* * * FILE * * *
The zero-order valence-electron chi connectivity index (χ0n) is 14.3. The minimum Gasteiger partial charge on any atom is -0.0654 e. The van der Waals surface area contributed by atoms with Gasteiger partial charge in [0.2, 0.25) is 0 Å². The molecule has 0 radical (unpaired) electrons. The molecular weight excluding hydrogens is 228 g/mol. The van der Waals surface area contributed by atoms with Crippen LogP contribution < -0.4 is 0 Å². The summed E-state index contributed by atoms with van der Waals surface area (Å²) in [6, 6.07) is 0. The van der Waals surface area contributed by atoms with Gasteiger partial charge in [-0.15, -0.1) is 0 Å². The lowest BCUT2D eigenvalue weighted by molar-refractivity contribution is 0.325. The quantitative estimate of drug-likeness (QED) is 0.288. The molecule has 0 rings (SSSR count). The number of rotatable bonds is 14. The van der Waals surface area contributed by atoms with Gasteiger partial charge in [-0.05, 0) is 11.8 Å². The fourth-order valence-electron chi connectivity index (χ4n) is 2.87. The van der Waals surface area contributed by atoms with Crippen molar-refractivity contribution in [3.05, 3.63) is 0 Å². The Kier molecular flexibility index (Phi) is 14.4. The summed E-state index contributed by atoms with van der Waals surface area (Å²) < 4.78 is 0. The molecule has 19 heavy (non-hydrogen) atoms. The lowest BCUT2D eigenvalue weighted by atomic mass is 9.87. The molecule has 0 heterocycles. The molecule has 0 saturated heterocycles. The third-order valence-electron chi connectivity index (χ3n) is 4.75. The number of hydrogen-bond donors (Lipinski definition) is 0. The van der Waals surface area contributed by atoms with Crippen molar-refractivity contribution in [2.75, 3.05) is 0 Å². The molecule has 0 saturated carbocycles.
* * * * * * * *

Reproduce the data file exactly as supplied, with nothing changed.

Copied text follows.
The zero-order valence-electron chi connectivity index (χ0n) is 14.3. The minimum Gasteiger partial charge on any atom is -0.0654 e. The van der Waals surface area contributed by atoms with Gasteiger partial charge in [0.2, 0.25) is 0 Å². The molecule has 0 radical (unpaired) electrons. The molecular weight excluding hydrogens is 228 g/mol. The van der Waals surface area contributed by atoms with Crippen LogP contribution < -0.4 is 0 Å². The summed E-state index contributed by atoms with van der Waals surface area (Å²) in [6, 6.07) is 0. The van der Waals surface area contributed by atoms with Gasteiger partial charge in [-0.15, -0.1) is 0 Å². The lowest BCUT2D eigenvalue weighted by molar-refractivity contribution is 0.325. The quantitative estimate of drug-likeness (QED) is 0.288. The molecule has 0 rings (SSSR count). The number of rotatable bonds is 14. The van der Waals surface area contributed by atoms with Gasteiger partial charge in [-0.05, 0) is 11.8 Å². The fourth-order valence-electron chi connectivity index (χ4n) is 2.87. The van der Waals surface area contributed by atoms with Crippen molar-refractivity contribution in [3.05, 3.63) is 0 Å². The Kier molecular flexibility index (Phi) is 14.4. The summed E-state index contributed by atoms with van der Waals surface area (Å²) < 4.78 is 0. The molecule has 19 heavy (non-hydrogen) atoms. The lowest BCUT2D eigenvalue weighted by atomic mass is 9.87. The molecule has 0 heterocycles. The molecule has 0 saturated heterocycles. The third-order valence-electron chi connectivity index (χ3n) is 4.75. The number of hydrogen-bond donors (Lipinski definition) is 0. The van der Waals surface area contributed by atoms with Crippen molar-refractivity contribution in [2.75, 3.05) is 0 Å². The molecule has 0 saturated carbocycles.